Sergio Martinez Retires From Boxing The great Argentinian middleweight has officially announced his retirement from the sport. ________________________________________________________________________________ The news was delivered at the 2015 international boxing hall of fame celebrations as great fighters, past and present, gathered from around the globe, where Sergio broke the news on his Twitter account. This came after months of speculation after his defeat…
Miguel Cotto dominates Sergio Martinez; Knee injuries haunt Maravilla again
Miguel Cotto dominates Sergio Martinez, Peter Wells reports as Cotto becomes a 4-weight world champion.
With so many questions waiting to be answered it was terribly ironic that the most important of those questions was to be answered before the first punch had been thrown. Knee braces supporting both of Martinez’s knee’s told you all you needed to know about Martinez’s fitness, the result seemed to be inevitable after that.
Cotto duly took advantage of Martinez’s liabilities winning in 9 rounds, Martinez’s corner pulling him out after a one-sided beating. How effective this Cotto will be at Middleweight – if he decides to stay there – is hard to fathom having beaten such a banged up champion, who was far from his best last night.
Cotto became the first Puerto Rican 4-weight world champion, just another string to add to his bow in his legendary career.
The bold statement of his trainer Freddie Roach looked very likely in the opener as Martinez, whose mobility was clearly hampered, could not avoid Cotto who stood centre ring and pounced on Martinez, flooring him 3 times in the opener.
The left hook caught Martinez flush leaving him in trouble in the opening minute, then a culmination of punches forced Martinez to the canvas. Martinez looked stunned and stumbled down a second time not long after, this time smirking as he rose from the deck, possibly laughing at the irony of his body failing him in such a huge fight. A third knockdown followed shortly after, but Cotto who remained patient didn’t force a stoppage that looked on the cards in the early stages.
Martinez’s balance improved round by round but he could never force himself into the fight. Cotto owned the centre of the ring and Martinez remained out of range, the usual spring in his steps that would allow him to bounce in and out with the jab and left cross was not there.
Cotto continued to land occasionally with the left hook, visibly stinging Martinez whenever it connected with the chin of the 39 year old. It was hard to find a way to give any rounds to Martinez. Cotto’s work rate dropped but Martinez’s connect rate did not improve significantly.
Cotto’s timing was brilliant and his underrated boxing skills were on full display, but one must not look past the fact that Martinez was there for the taking that night, and Cotto took full advantage.
Still Cotto remained impressive and professional throughout, never losing his composure when many would not have blamed him for going for the knockout, but wary of Martinez’s power in the left hand he never gave the champion a sniff.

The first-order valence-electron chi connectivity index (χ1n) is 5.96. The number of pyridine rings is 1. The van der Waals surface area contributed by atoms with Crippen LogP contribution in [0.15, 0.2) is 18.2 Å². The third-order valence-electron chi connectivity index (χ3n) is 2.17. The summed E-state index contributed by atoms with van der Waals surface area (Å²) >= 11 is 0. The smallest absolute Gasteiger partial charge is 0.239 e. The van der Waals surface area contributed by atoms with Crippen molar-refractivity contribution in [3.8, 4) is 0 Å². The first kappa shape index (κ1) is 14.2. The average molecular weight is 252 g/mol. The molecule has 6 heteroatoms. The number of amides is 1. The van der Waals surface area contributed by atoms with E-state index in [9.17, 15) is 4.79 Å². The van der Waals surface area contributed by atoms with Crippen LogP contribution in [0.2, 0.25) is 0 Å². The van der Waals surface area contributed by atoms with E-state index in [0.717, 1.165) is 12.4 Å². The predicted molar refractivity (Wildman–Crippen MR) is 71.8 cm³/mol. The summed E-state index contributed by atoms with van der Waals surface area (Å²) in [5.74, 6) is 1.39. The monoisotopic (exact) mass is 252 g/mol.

Martinez was ruled to have gone down again in the 9th, although replays clearly showed Martinez’s knee had not touched the canvas. It was proof if ever you need it that when one thing goes wrong, everything goes wrong.
Looking in no position to force a shock in the championship rounds, and clearly not in fighting shape, Martinez and his corner made the correct decision to retire after the 9th round, that ghost knockdown possibly the final straw.
Clearly Martinez and his team knew that the fighters knees weren’t anywhere near 100%, which begs the question of why they allowed the fight to go ahead. But it is far more complicated than that, and while the right choice would have been to pull the plug on the contest, they would have been hopefully optimistic that Martinez could still find a way to win, probably hoping his power would get to Cotto. The money would have also been a large factor, and most important of all, a fighters pride.
So while one legend continues in Miguel Cotto 39-4(32) another may be about to take his final bow in boxing. Sergio Martinez’s rise to the top was as sudden as his bodies demise, the multi-talented Argentinian 51-3-2(28) has provided fans with several great nights of boxing.
The undercard saw two upsets as Javier Maciel 29-3(20) and Marvin Sonsona 19-1-1(15) both scored majority and split decision victories respectively.
Maciel came in as a late replacement to face the favoured Puerto Rican Jorge Melendez 28-4-1(26) who may well have underestimated his opposite number.
Maciel was active throughout; jumping on a rather lethargic Melendez who clearly believed his power would get to Maciel in the end. However that wasn’t the case and in a very enjoyable scrap he rightly took the victory.
Sonsona scored a revenge victory of Wilfredo Vazquez Jr 23-4-1(19) – whom he lost to in 4 rounds in 2010. It was an extremely scrappy affair that was at times tough to watch. Sonsona scored the only knockdown of the fight in the opener, while also seeing a point deduction later in the fight.
Most of the rounds were hard to score thanks to the scrappy nature of the contest, but it was Sonsona who took an unpopular split verdict.
Elsewhere Andy Lee suffered a 2nd round knockdown to score a contender for knockout of the year as a counter right hand landed under the chin of John Jackson who landed flat on his face, out from the moment the punch connected.
Lee 33-2(23) sent a statement against his big punching opponent, putting himself back in contention in the world title picture. Jackson – son of big hitting Julian Jackson – dropped to 18-2(15) after a respectable effort.
Potential Puerto Rican superstar Felix Verdejo 13-0(10) continued to sparkle with a first round stoppage of Engelberto Valenzuela 8-2(3). A step up in class seems to be needed now for the former amateur star.